What Do Scandinavians Think of Vikings?

There’s been a renewed interest in early Viking culture in the past decade or so.

With shows like the History Channel’s Vikings and Netflix’s Vikings Valhalla and games like Assassin’s Creed: Valhalla, it’s not hard to see why that is.

But what do the people of Scandinavia actually think about their Viking heritage and past?

For the most part, Scandinavians are very proud of their Viking roots, and many have embraced their Viking heritage.

There’s been a resurgence of the Vikings’ belief system, known today as Asatru, and more and more people are joining Viking groups and adopting parts of Viking culture.

As is true with any large group of people, there will always be exceptions to the rule. In Scandinavia and other parts of the world, some people dislike the Vikings and think they were horrible people. [1]

However, Scandinavia as a whole seems to appreciate its Viking history, and that larger group of Scandinavians will be the focus of this article.

Also see Did the Vikings Wear Armor? to learn more.

Viking ship
Do Scandinavians consider themselves Vikings? See below

Do Scandinavians Consider Themselves Vikings?

Most Scandinavians don’t consider themselves Vikings, though they appreciate their Viking heritage.

It’s the same way that many Americans no longer consider themselves Irish or Scottish, but they are still proud of their Irish or Scottish roots. 

It’s interesting to note that Scandinavians never even called themselves Vikings. [2]

In an opinion piece titled “Are We Vikings or Scandinavians,” for the Norwegian American, Dr. Elisabeth I.

Ward discusses the term “Viking” and how various people use it to mean very different things. [3]

In recent years, some people have co-opted the word “Viking” and applied it to a particular group of people.

To these people, “Viking” is synonymous with “Aryan,” as in Hitler’s “Aryan race.” However, for many others, that’s not what being a Viking is at all. 

Unfortunately, Dr. Ward insists that some people are now using the term “Scandinavian” to mean something similar.

That’s because the outside world often sees Scandinavians and Vikings as being the same thing – they aren’t – and that “same thing” regrettably has racist connotations.

Today, many Scandinavians reclaim portions of their Viking heritage and culture and try to make people see that being a “Viking” isn’t evil or hateful. That is Dr. Ward’s goal, as well.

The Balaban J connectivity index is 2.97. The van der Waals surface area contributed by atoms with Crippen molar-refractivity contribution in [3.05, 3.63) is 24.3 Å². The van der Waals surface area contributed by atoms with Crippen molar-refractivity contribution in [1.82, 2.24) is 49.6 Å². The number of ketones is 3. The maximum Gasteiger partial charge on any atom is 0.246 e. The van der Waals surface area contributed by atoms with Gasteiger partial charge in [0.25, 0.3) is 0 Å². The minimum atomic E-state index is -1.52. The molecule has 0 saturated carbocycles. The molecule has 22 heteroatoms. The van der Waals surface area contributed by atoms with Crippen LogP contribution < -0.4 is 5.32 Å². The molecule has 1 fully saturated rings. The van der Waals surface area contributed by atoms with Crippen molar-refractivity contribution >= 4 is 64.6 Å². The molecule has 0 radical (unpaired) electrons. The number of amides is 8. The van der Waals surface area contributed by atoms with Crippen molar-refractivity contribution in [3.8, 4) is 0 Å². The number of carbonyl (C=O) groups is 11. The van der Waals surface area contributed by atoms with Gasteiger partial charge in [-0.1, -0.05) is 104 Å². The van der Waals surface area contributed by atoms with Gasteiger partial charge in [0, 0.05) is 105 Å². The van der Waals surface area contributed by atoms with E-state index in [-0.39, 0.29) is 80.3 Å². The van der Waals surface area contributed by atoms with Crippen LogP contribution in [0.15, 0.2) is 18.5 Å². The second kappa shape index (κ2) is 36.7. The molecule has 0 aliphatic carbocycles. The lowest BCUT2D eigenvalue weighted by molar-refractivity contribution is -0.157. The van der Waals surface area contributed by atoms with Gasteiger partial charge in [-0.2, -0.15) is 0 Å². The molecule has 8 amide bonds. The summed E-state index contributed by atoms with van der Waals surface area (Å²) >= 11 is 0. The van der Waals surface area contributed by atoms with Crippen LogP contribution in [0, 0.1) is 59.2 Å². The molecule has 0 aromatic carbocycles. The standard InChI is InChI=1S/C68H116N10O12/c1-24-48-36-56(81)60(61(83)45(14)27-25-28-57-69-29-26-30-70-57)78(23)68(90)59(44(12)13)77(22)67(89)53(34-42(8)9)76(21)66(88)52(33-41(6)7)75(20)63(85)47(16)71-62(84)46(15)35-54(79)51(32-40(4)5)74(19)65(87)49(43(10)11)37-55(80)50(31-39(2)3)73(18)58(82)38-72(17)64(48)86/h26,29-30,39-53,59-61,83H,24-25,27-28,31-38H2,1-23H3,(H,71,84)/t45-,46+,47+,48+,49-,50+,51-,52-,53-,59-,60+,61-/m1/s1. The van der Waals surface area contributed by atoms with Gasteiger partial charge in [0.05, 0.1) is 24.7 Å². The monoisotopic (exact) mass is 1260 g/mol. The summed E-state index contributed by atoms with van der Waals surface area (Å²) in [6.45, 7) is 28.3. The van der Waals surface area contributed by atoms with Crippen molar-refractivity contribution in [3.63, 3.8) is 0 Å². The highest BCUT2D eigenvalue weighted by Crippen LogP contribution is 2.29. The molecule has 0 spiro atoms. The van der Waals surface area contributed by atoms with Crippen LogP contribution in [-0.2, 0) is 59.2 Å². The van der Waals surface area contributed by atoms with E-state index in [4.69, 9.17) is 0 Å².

In her words, she feels “a similar sort of urgency about managing the reputation of Scandinavians.” 

To this end, Scandinavians are taking more interest in their museums and cultural exhibits.

They’re setting up villages that show people what a day in the life of a Viking was like, and even reclaiming the old Norse beliefs. [4]

Also see Is the Minnesota Vikings Helmet Thor? to learn more.

Vikings fire
Are Scandinavians proud of Vikings? See below

Are Scandinavians Proud of Vikings?

Most Scandinavians are proud of their Viking heritage, though they realize that Vikings didn’t always do good things.

Like any descendants of a conquering nation, they have pride in their people but recognize their problematic and sometimes dark history. 

Today, someone from the United States may be “proud to be an American,” just as the song says.

However, that same person understands that Americans destroyed many Native Americans’ lives during the founding of the US. Slavery is another awful, dark stain in America’s history. 

Most United States citizens aren’t proud of either of those things, but they still have pride in their nation and country. 

Scandinavians recognize that Vikings did some terrible things in their time. They massacred Christians and non-violent people of faith. (The raid at Lindisfarne is one notable example of the Vikings’ cruelty. [5])

However, as Dr. Ward discusses briefly in her article, the Vikings were more than just raiders and killers. 

They were farmers, traders, craftsmen, and seafarers. They were, as Ward puts it, “real, complex human beings. Not stereotypes.”